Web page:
I'm listening to Prince's 'Purple Rain' right now. I'd always heard about Prince, lived through his journey from symbol to the artist back to Prince, but I hadn't really listened to his music. However, after seeing his fantastic Super Bowl performance, I decided to check out his body of work. I'm liking the whole album, but it's the title track that really gets me. There's a snippet of wordless vocals at the end of Tori Amos's 'Hey Jupiter' video that I've always loved, and it's apparently a quote from 'Purple Rain,' which features that same descending vocal pattern, an absolutely haunting line that just hangs in the atmosphere. It's a fantastic song and the rest of the album is great too. I've actually been listening to a lot of 80s stuff recently. I went through a serious classic rock stage back in high school, and I've always been up on 00s and 90s music, but the 80s sort of slipped away. However, I've been spinning a lot of New Order, and have been adding in Pet Shop Boys and now Prince.

The Future of Thoughts on Stuff

And, just a general note for everyone who reads the blog, but isn't interested in The Invisibles or Babylon 5. It's unfortunate that two huge review projects have to overlap, leaving me little time to write about anything else. But, after Babylon 5 wraps, I'll return to more general blogging, and after The Invisibles wraps, I'll probably take a break from these major series reviews. It's really helpful and enhances the work to write about it, but it's also quite time consuming. But, rest assured, more Morrison will be covered in the future, at some point I'll do an in depth look at New X-Men. But, probably not until the Summer.

Sunday, February 25, 2007

My Academy Award Nominations 2006

Best Actor
Gael Garcia Bernal – Science of Sleep
Sacha Baron-Cohen – Borat
Daniel Craig – Casino Royale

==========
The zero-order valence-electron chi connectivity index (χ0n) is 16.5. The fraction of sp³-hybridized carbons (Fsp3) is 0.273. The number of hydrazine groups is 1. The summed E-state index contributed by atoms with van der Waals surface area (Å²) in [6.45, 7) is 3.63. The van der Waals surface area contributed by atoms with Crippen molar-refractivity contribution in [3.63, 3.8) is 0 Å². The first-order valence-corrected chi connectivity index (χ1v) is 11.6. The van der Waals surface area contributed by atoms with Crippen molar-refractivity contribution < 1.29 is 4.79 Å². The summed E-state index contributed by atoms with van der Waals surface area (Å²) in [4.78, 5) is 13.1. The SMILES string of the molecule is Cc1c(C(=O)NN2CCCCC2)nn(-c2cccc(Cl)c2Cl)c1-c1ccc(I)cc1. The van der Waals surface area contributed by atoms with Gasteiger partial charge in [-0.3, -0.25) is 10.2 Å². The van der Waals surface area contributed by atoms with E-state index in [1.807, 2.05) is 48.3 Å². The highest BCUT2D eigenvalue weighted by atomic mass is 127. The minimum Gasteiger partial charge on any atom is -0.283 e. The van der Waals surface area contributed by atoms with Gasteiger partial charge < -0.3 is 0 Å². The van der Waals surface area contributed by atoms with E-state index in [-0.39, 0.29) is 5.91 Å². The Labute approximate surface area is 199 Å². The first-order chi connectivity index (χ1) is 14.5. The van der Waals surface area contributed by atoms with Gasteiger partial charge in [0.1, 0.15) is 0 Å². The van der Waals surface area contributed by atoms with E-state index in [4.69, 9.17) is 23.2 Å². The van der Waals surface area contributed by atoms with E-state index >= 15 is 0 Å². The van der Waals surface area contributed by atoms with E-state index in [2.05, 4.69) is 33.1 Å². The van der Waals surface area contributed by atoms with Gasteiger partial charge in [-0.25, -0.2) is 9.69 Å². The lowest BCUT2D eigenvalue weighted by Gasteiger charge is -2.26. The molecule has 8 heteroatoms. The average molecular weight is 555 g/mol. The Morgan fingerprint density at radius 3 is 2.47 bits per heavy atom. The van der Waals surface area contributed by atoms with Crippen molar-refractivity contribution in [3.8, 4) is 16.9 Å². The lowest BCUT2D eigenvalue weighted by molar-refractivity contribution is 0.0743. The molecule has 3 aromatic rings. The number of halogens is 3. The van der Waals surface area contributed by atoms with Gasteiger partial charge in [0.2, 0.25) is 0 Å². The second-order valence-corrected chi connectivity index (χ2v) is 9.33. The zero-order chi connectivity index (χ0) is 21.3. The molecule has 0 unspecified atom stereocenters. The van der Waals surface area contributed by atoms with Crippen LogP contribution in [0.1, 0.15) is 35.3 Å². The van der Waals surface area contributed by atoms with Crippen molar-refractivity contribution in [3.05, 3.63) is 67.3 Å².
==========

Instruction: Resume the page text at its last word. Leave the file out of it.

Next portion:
Leonardo Dicaprio – The Departed
Keanu Reeves – A Scanner Darkly

This was a tough category to narrow the choices down in, but there was only one choice for the winner, Gael Garcia Bernal. He anchors the whole film, his performance brings humanity and accessibility to a character who could come off as closed and unlikable. The final scene with him and Charlotte Gainsbourg is truly powerful.

Best Actress
Asia Argento – The Heart is Deceitful Above All Things
Laura Dern – Inland Empire
Bryce Dallas Howard – Manderlay
Ellen Page – Hard Candy
Kate Winslet – Little Children

A lot of good performances here, but Laura Dern’s work in Inland Empire is on an entirely different level from every actor out there this year. She completely immerses herself in the role, going on a metaphysical journey through different worlds and identities. Her breakdown on the streets of Hollywood is the high point, phenomenal acting.

Best Supporting Actor
Alec Baldwin – The Departed
Alain Chabat – Science of Sleep
Brad Pitt – Babel
Jack Nicholson – The Departed
Mark Wahlberg – The Departed

No actor was more entertaining this year than Mark Wahlberg in The Departed, with surging fury and the word “fuck” in virtually every line, he stole the film. His scenes with Alec Baldwin were a particular high point.